Pakistan Studies

Ayub Khan’s Economic Policy

This post discusses the main features of Ayub Khan’s economic policy that he introduced during his rule from 1958-1969.

What is an economic policy?

The term economic policy refers to a course of action adopted by the central government to improve the economy of a country. In other words, economic policy is a set of guidelines set out to influence or control activities for achieving economic stability.

The formulation, implementation, and administration of economic policy is a function of the central government. These functions include decisions, e.g. taxation and spending, money supply, redistribution of money from rich to poor, etc.

Main features of Ayub Khan’s economic policy

Important features of Ayub Khan’s economic policy are as follows:

1. Liberalization and privatization

2. Reforms in the agricultural sector

3. Reforms in the industrial sector

Liberalization and privatization

Ayub Khan introduced partial liberalization in import policy. He restricted the import of consumer goods which Pakistan itself manufactured. To encourage the private sector the military regime of Ayub Khan provided exemption in both industrial and agricultural technology.

Impact of liberalization and privatization

The liberalization and privatization policy of Ayub Khan led to an increase in the money supply in the country. The monetary expansion in the 1st economic plan (1955-60) amounted to almost Rs. 2 B which saw an increase by almost Rs.3 B in the second economic plan (1960-65).

Similarly, the policy resulted in the expansion of bank credit both in the public and private sectors. During the first plan, the bank credit amounted to Rs.1.62 B which was increased to Rs.4.77 B in the second economic plan. 

Industrial policy

Under its industrial policy, Ayub Khan’s regime gave subsidies and tariff protection to industries.  For example, import controls imposed in 1955 with reference to industry-related raw material and technology were removed.

Ayub Khan’s regime restricted certain categories of imports esp. consumer goods produced within the country. It also exempted tariff duties on the import of industrial machinery. Moreover, to encourage local manufacturers, the government gave cheap loans on easy terms of return. 

Apart from the above provisions, the government also provided incentives to encourage the production of exports. These incentives included:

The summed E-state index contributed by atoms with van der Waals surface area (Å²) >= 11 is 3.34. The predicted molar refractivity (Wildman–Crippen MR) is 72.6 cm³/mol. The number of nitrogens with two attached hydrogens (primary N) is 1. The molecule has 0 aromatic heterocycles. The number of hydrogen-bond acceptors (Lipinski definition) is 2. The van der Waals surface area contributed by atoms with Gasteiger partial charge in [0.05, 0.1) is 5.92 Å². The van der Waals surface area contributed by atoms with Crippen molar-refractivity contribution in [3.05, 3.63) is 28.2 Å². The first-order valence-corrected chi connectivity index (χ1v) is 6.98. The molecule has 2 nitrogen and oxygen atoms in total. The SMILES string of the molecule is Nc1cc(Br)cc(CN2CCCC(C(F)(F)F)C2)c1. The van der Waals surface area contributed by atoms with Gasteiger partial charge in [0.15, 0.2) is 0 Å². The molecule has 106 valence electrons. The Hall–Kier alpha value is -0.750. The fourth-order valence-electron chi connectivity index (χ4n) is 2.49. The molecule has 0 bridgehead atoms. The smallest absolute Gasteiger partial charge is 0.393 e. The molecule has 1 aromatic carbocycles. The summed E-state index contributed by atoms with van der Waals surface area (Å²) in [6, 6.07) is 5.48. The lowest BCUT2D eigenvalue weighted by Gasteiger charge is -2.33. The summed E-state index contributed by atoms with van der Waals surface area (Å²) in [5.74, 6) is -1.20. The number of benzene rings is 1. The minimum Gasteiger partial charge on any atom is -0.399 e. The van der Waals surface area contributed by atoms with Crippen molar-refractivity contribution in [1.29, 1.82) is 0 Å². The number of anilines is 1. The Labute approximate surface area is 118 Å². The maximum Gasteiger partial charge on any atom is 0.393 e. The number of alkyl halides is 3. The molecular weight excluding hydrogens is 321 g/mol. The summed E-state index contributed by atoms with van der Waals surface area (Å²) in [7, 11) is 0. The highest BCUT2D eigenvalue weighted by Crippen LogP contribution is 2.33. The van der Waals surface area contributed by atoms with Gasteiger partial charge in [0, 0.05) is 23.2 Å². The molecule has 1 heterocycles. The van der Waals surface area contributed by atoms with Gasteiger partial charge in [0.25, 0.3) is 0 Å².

1. The Bonus Voucher Scheme

2. Tax rebates

3. Tax exemptions

4. increase in depreciation allowances.

Impact of Industrial policy

As a result of the industrial policy, economic growth saw a sharp increase. The average annual growth rate reached 7% percent in the 1960s. This growth rate made Pakistan the fastest growing economy in South Asia. Pakistan performed stood three times ahead of India in terms of economic growth during the 1960s. Thus the economy of Pakistan significantly improved owing to an unprecedented rapid rise in production.

Agricultural policy of Ayub Khan

Introduction of new laws as part of Ayub Khan’s reforms and economic policy are discussed as follows: 

Land reforms and the elite farmer strategy in agriculture.

Ayub Khan’s military regime introduced elite farmer policy as bureaucrats, army officers and capitalists could buy the extra lands taken over by the government as part of land reforms.

Upgrading and improving irrigation system

Two big dams, i.e. Tarbela and Marghal were constructed along with a number of barrages and canals in the country.

Introduction of High Yielding Variety Seeds and fertilizers

Ayub Khan provided the High Yielding Variety of Seeds and fertilizers at a discounted rate to increase soil fertility and agricultural productivity.

Mechanization of Agriculture/factorization

In order to get more output, the technology was also introduced as ‘factorization’. It further made easier work for farmers. It saved time, money and proved efficient.

Easy credit

As part of the larger plan of giving incentives to the farmers, the Agricultural development bank of Pakistan gave a credit policy to farmers. For example, the government started the tube wells project under which farmers received loans to be returned on easy installment.

Impact of the agricultural policy

The construction of dams, barrages, and canals brought huge tracks of unirrigated land under irrigation resulting in rising in crop cultivation. Mechanization of farming, the introduction of High Yielding Variety (HYV) Seeds, Use of fertilizers, etc. coupled with a boosted irrigation system resulted in an unprecedented increase in efficiency, time-saving farming practice, and rise in agricultural productivity.

The increase in crop farming helped meet the food needs of an increasing population at that time.  It is because of this increase in crop production that the time period 1958-1968 is called the Green Revolution.

Impact of Land reforms

Although some people benefited, the powerful landlords managed to hang on to most of their vast landholdings.  The little land that landlords gave up was in reality poor in quality and unproductive. The tenants could not benefit from the policy giving the first right to buy the land as they did not have money. Those who could buy the land included bureaucrats, army officers, and businessmen who had money. This was an emergence of a new class that now had huge capital on one hand and as well agricultural land on the other hand.

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